• Auckland - The warmest of the five but tends to be quite wet with a lot of rain storms and drizzle (I've heard it compared to Florida but can't personally comment). In the summer it will get into the 90°F but it will rarely (if ever?) drop below freezing in the winter (no snow or ice).
  • Hamilton - They only one of the five which isn't on the coast, it's sunny and humid in Spring and hot and dry during summer. Temperatures can reach into the 90°Fs in summer while winter brings cooler temperatures getting down to around 30°F. Winter mornings are often frosty or foggy, and thunderstorms are common year round.
  • Wellington - Known for being windy it gets a handful of near gale force storms every year and is generally fairly windy all year round. It gets quite a lot of sun and rain (think a windy Seattle). The summer will get up into 80°F with bursts into higher temperatures though often the breeze means that it still feels quite cool. In the winter you will get light snow on the hills but almost never in the city and even frost and ice are rare.
  • Christchurch - Probably the best of the five for my tastes. Summers are similar to Wellington but without the wind (except for the hot Nor'Westers), winters are colder with very occasional snow but frosts and ice being common.
  • Dunedin - The coldest of the five, and my least favourite weather. Summers are are mostly in the 60°Fs with a week or two spiking up into 80-90°F and tend to be wet (compare to the Oregon Coast). Winters get less rain but are cold with heavy frosts and ice being common and occasional light snow (once a year or so).

You can find the current weather for New Zealand and the the major cities at metservice.com.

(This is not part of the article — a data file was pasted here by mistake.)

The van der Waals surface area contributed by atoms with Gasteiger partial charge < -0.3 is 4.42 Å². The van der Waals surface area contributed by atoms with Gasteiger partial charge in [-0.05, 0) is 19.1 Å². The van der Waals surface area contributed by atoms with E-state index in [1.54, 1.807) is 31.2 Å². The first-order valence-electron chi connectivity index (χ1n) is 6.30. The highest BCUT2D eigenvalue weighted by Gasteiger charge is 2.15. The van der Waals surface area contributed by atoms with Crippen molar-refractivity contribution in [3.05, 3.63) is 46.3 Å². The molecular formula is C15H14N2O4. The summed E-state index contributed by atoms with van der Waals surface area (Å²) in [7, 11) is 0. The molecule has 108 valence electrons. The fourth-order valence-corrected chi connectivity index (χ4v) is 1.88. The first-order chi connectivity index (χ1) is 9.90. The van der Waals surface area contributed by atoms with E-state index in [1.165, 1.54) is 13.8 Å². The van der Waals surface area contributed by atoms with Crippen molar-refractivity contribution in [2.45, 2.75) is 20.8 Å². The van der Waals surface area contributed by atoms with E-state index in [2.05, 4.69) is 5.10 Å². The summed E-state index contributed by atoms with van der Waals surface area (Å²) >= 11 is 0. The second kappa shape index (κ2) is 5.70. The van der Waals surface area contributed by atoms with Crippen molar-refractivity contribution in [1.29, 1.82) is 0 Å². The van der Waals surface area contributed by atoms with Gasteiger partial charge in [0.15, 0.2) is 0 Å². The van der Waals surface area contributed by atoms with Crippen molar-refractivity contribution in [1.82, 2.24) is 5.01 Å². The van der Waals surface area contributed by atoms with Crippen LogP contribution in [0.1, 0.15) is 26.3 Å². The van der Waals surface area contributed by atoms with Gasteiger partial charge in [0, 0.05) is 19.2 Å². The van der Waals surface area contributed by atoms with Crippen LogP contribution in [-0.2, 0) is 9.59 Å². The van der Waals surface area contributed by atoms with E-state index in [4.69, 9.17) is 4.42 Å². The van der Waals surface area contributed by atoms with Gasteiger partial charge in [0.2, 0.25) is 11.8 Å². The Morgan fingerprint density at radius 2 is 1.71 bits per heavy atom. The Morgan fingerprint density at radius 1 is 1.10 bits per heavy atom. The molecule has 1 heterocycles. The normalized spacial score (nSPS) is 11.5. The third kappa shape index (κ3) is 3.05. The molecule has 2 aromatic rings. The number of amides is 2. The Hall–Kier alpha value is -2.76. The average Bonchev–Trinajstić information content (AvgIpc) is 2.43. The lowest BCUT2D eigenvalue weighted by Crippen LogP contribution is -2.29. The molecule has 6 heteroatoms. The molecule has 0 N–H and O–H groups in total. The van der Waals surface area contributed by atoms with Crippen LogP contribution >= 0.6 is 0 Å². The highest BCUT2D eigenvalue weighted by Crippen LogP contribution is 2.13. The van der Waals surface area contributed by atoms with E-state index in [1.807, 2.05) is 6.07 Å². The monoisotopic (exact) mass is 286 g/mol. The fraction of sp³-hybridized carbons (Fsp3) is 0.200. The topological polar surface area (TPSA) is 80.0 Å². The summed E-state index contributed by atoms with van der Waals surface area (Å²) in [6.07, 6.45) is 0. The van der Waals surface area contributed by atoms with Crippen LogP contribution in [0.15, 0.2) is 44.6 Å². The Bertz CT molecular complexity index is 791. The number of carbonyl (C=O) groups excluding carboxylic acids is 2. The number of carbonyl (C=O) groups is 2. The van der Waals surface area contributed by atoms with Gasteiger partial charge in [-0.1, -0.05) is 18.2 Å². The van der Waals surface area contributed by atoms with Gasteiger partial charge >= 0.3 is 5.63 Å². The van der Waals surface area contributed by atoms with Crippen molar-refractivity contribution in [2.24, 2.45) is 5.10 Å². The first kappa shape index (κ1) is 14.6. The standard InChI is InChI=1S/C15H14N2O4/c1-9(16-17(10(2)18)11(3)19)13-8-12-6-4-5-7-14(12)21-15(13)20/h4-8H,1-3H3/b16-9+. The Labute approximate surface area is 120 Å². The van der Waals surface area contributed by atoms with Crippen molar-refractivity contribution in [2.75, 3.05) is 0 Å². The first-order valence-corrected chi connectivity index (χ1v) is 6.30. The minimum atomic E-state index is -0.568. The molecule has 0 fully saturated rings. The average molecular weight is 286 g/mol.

Immigrating

Being a citizen I actually don't know that much about how this works, so this will be fairly vague. The rules are constantly changing so please double check anything I say.

Unless you have a criminal conviction, you should have no problems getting into the country with a tourist visa. Tourist visas are typically good for three months and can be extended for up to a year (not sure of what conditions apply). If you want to live in New Zealand you will need to get a work visa or apply for residency. Your application is processed on a points system where things like your age, if you already have family in the country, how much money you are bringing with you, your education, the size of your family and your job skills are all worth a certain number of points. If you have enough points then you can expect to get a visa without too much trouble. It cost us nearly NZ$1000 to get my wife's residency finalised so be prepared to spend some money on the process. Be wary of immigration agents who offer to help for a fee, there are scam artists out looking to take advantage of people. All the information you need is available for free from the NZ government.

Once you have held a valid visa for two years and lived in New Zealand for a certain percentage of that time (something like 80%) you may apply for permanent residency. Being a resident gives you the right to work, attend school (at the same subsidised rate as New Zealanders), cheap health care (and free emergency health care) and also confers the right to vote. Once you've been a resident for four years you may apply for citizenship.

If you have a long term partner that you are not married to, New Zealand honours de facto relationships (common law marriage), so if one of you gets a job here you should be able to bring the other. You should expect a healthy chunk of extra paperwork to prove that you've been living together and have “entwined finances”.

Housing

The property market has recently exploded with housing prices doubling every few years in some places. This is due mostly to the construction market being unable to keep up with the demands placed on it by a recent large influx of immigrants and a large amount of overseas investment in New Zealand real estate. The severity of the increases and the slowly increasing interest rate has many people predicting that house prices will fall in the near future. What will actually happen is still any ones guess.